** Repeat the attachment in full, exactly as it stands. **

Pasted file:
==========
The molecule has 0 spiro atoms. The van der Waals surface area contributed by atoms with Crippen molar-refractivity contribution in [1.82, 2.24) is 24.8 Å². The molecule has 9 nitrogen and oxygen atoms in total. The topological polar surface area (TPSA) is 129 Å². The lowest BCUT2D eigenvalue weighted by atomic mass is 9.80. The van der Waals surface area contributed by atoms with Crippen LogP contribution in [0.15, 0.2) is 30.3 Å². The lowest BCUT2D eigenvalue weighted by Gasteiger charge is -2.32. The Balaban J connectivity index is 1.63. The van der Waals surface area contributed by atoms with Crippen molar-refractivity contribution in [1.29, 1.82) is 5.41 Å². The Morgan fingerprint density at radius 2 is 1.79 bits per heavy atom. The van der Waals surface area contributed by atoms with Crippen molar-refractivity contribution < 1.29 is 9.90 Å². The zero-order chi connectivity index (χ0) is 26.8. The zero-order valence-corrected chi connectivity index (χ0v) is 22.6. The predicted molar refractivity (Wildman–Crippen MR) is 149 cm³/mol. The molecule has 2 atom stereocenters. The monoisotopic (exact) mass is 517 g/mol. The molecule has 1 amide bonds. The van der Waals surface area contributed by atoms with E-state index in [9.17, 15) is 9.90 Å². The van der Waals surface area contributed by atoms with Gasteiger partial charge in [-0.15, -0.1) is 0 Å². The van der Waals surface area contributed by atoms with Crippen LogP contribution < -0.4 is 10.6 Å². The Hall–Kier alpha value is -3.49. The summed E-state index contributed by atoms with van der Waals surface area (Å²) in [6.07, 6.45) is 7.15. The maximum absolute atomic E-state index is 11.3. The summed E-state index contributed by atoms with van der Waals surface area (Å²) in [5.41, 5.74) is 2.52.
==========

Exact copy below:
The molecule has 0 spiro atoms. The van der Waals surface area contributed by atoms with Crippen molar-refractivity contribution in [1.82, 2.24) is 24.8 Å². The molecule has 9 nitrogen and oxygen atoms in total. The topological polar surface area (TPSA) is 129 Å². The lowest BCUT2D eigenvalue weighted by atomic mass is 9.80. The van der Waals surface area contributed by atoms with Crippen LogP contribution in [0.15, 0.2) is 30.3 Å². The lowest BCUT2D eigenvalue weighted by Gasteiger charge is -2.32. The Balaban J connectivity index is 1.63. The van der Waals surface area contributed by atoms with Crippen molar-refractivity contribution in [1.29, 1.82) is 5.41 Å². The Morgan fingerprint density at radius 2 is 1.79 bits per heavy atom. The van der Waals surface area contributed by atoms with Crippen molar-refractivity contribution < 1.29 is 9.90 Å². The zero-order chi connectivity index (χ0) is 26.8. The zero-order valence-corrected chi connectivity index (χ0v) is 22.6. The predicted molar refractivity (Wildman–Crippen MR) is 149 cm³/mol. The molecule has 2 atom stereocenters. The monoisotopic (exact) mass is 517 g/mol. The molecule has 1 amide bonds. The van der Waals surface area contributed by atoms with E-state index in [9.17, 15) is 9.90 Å². The van der Waals surface area contributed by atoms with Gasteiger partial charge in [-0.15, -0.1) is 0 Å². The van der Waals surface area contributed by atoms with Crippen LogP contribution < -0.4 is 10.6 Å². The Hall–Kier alpha value is -3.49. The summed E-state index contributed by atoms with van der Waals surface area (Å²) in [6.07, 6.45) is 7.15. The maximum absolute atomic E-state index is 11.3. The summed E-state index contributed by atoms with van der Waals surface area (Å²) in [5.41, 5.74) is 2.52.